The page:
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The Jakarta Post
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‘No political motives’ behind ‘Tempo’ news room attack

  • Sita W. Dewi

    The Jakarta Post

Jakarta | Sun, March 17 2013 | 08:54 am
‘No political motives’ behind ‘Tempo’ news room attack Teenage kicks: A man enters the lobby of the Koran Tempo daily in Jakarta on Saturday. A group of teenagers vandalized the office building early on Saturday, smashing the windows and damaging the lobby. (JP/Jerry Adiguna) (JP/Jerry Adiguna)

Teenage kicks: A man enters the lobby of the Koran Tempo daily in Jakarta on Saturday. A group of teenagers vandalized the office building early on Saturday, smashing the windows and damaging the lobby. (JP/Jerry Adiguna)

Two security guards with the Tempo media group were injured after a group of teenagers vandalized Tempo’s office in Kebayoran Lama, South Jakarta, late on Friday, damaging the office’s glass windows and lobby.

The incident triggered assumptions that there were political motives behind the attack as the media was known for its sharp reports.

However, Tempo.co chief editor Daru Priyambodo, who was at the scene when the incident occurred, played down the assumption, saying that the attack was merely a reckless act by a group of intoxicated teenagers.

“Their eyes looked red and they were very aggressive,” he told The Jakarta Post on Saturday over the telephone. “I assumed that they were drunk when carrying out their acts.”

Daru said that the incident began when a rock was thrown at a canteen located near the office building at around 11 p.m. on Friday night.

According to him, some Tempo staff members who were having dinner at the canteen were startled and immediately checked out the other side of the wall, which separated the office — located in a complex of shop-houses — and a housing complex.

“They then asked the young men across the wall to behave,” he said, adding that the youths reacted angrily and threatened that they would come to the office.

Subsequently, around eight teenagers carrying samurai swords, machetes and wooden sticks came to the office, smashing motorcycles and damaging the office windows and lobby.

One of the attackers shouted a mass organization’s name while damaging the office lobby.

“Some of my colleagues [who were also at the scene] said they heard one of attackers shout the name of a youth organization, FBR. But I think he was only bluffing,” Daru said, referring to the hard-line Betawi Brotherhood Forum.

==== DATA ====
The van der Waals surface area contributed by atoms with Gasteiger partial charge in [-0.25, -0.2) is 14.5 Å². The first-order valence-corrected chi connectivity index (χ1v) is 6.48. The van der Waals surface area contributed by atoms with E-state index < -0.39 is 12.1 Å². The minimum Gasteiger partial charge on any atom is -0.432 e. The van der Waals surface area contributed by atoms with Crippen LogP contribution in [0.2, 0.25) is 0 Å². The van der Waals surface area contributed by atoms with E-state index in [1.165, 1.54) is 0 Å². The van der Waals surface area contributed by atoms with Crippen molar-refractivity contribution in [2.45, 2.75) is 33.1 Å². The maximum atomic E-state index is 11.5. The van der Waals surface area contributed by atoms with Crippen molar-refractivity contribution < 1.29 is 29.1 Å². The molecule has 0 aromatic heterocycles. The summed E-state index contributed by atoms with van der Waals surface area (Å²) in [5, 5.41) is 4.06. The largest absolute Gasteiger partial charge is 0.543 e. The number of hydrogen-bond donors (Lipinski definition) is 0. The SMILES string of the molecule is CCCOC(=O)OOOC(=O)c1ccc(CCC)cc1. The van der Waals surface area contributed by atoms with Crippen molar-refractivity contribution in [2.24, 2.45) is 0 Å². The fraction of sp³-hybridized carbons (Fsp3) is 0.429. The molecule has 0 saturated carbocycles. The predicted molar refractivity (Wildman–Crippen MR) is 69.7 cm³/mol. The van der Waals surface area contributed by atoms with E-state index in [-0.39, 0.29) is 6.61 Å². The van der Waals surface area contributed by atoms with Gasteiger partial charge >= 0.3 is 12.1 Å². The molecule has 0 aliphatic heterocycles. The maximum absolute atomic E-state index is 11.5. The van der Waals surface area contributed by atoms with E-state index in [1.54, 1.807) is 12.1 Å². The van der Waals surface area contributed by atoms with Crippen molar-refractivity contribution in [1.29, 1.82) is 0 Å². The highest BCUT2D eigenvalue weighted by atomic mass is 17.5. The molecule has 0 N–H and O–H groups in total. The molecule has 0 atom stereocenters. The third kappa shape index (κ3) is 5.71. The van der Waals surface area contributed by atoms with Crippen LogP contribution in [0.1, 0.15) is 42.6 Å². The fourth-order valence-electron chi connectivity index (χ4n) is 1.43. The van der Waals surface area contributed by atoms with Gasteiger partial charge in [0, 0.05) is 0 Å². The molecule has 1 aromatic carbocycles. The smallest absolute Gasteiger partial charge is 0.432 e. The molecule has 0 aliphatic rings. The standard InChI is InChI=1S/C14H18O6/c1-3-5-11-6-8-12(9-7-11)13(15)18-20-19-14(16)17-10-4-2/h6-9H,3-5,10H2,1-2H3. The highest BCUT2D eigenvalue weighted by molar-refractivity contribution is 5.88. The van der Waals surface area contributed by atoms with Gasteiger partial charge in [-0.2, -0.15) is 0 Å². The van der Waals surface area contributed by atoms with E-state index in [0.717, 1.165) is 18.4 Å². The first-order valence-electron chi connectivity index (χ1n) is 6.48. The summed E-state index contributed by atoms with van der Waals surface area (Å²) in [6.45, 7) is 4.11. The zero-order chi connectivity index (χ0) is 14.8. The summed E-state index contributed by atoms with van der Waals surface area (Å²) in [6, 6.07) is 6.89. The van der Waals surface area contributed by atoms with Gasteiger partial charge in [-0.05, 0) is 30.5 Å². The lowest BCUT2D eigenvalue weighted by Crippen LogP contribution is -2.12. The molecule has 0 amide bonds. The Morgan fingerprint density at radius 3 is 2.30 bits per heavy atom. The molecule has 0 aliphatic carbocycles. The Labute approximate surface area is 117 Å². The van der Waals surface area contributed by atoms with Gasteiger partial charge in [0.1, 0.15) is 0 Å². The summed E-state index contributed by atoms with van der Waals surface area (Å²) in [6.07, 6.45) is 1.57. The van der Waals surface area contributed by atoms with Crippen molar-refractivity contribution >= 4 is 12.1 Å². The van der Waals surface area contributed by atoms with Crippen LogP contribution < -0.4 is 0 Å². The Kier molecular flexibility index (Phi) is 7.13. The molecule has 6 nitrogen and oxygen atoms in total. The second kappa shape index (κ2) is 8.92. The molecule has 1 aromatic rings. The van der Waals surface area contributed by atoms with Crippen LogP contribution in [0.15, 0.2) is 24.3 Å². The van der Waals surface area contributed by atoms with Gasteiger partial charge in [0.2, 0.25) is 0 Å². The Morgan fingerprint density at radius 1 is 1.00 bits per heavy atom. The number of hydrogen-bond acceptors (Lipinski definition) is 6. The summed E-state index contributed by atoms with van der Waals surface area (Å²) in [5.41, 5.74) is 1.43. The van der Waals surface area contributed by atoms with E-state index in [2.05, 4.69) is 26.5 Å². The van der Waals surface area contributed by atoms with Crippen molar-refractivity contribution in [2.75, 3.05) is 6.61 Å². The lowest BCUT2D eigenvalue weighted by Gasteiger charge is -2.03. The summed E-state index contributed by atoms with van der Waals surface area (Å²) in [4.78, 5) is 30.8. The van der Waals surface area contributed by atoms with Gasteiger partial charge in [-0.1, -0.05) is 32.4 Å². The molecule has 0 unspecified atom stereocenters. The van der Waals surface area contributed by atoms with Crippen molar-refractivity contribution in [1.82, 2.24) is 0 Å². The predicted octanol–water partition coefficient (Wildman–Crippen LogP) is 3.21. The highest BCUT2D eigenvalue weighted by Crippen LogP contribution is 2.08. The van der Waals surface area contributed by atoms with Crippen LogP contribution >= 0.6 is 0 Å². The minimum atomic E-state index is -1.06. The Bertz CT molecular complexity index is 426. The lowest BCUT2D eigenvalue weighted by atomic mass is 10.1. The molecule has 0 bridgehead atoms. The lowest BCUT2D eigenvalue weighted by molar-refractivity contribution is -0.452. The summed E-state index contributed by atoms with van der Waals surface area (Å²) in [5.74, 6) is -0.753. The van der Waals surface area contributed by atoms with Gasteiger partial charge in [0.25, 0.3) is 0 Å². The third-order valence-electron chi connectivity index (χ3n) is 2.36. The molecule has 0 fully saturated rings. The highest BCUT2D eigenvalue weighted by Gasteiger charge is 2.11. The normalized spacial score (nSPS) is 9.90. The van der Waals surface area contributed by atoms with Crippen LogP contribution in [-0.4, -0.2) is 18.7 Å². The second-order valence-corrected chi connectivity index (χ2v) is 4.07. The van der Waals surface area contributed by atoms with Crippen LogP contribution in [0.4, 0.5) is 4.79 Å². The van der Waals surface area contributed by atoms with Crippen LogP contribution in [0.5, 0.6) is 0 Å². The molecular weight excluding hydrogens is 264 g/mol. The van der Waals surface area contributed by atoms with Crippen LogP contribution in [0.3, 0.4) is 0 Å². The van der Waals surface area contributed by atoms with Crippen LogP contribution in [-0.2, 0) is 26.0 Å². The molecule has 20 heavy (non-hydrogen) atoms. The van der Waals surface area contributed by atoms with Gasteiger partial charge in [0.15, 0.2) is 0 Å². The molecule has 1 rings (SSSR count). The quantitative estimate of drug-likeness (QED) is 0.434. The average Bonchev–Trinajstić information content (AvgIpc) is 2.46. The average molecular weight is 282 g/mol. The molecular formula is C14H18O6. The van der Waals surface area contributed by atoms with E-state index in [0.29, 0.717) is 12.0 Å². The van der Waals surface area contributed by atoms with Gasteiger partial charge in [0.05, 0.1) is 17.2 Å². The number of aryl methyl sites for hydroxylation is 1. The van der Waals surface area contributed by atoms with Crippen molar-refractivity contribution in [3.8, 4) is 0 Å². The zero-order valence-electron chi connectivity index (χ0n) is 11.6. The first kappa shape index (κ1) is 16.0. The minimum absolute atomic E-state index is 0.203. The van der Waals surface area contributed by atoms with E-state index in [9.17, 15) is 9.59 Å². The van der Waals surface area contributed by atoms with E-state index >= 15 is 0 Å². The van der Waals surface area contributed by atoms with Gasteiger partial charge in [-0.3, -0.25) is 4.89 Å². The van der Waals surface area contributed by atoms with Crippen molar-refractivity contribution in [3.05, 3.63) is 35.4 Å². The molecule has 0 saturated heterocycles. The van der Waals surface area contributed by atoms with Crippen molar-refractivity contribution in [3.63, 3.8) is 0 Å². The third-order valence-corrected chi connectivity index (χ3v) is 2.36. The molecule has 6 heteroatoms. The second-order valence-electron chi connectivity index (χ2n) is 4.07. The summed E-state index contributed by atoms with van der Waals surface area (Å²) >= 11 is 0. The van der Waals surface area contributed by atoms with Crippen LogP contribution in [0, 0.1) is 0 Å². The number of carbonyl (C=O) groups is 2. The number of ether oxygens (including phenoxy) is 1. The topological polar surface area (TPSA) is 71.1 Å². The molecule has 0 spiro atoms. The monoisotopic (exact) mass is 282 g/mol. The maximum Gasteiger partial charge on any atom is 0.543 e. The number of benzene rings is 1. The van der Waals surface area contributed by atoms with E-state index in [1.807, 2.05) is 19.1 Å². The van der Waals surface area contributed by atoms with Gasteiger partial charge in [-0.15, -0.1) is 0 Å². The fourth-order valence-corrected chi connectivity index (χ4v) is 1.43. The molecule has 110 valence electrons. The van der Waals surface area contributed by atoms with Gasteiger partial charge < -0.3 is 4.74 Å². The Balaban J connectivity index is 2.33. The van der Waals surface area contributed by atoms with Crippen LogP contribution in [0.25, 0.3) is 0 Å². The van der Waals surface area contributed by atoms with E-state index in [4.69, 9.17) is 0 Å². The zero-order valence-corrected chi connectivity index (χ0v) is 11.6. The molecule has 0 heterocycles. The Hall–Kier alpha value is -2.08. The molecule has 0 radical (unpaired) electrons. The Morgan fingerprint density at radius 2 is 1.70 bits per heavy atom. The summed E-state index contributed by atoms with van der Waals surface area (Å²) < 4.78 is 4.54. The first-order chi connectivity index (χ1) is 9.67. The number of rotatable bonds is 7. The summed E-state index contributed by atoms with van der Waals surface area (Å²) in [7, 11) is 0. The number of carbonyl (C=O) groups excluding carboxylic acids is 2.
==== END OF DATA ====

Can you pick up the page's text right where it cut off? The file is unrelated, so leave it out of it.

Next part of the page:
Two on-duty security guards, Akbar Julianto, 20, and Aris Hermawan, 30, who tried to block the angry youths, were beaten.

Akbar suffered from wounds to his mouth and wrist, while Aris suffered from minor injuries to his temple and back of his head, according to police.

“They were taken to the hospital and are now recovering,” Daru said.

Due to the incident, he estimated that the office lost about Rp 2 million (US$206).

He said Tempo would increase its security despite never having a dispute with locals. He acknowledged, however, that some of the youths who regularly hung out in the vicinity were “troublemakers”.

“I once saw police raiding the place and arresting gamblers,” he recalled.

Police are still investigating the case and have identified three of the eight attackers as of Saturday afternoon.

Jakarta Police spokesman Sr. Comr. Rikwanto said that the police were pursuing the perpetrators.

“We have not arrested [the perpetrators] yet,” he told the Post.

In July 2010, an office building occupied by Tempo magazine on Jl. Tugu Proklamasi, Central Jakarta, was attacked by unidentified men riding tandem on a motorcycle, hurling Molotov cocktails at the office. Nobody was injured in the attack.

The attack came on the heels of a Tempo magazine cover story on the suspicious bank accounts of several high-ranking police officers. The magazine reported that at least seven high-ranking police officers were allegedly amassing billions of rupiah (tens of millions of US dollar) illegally in their bank accounts. (cor)


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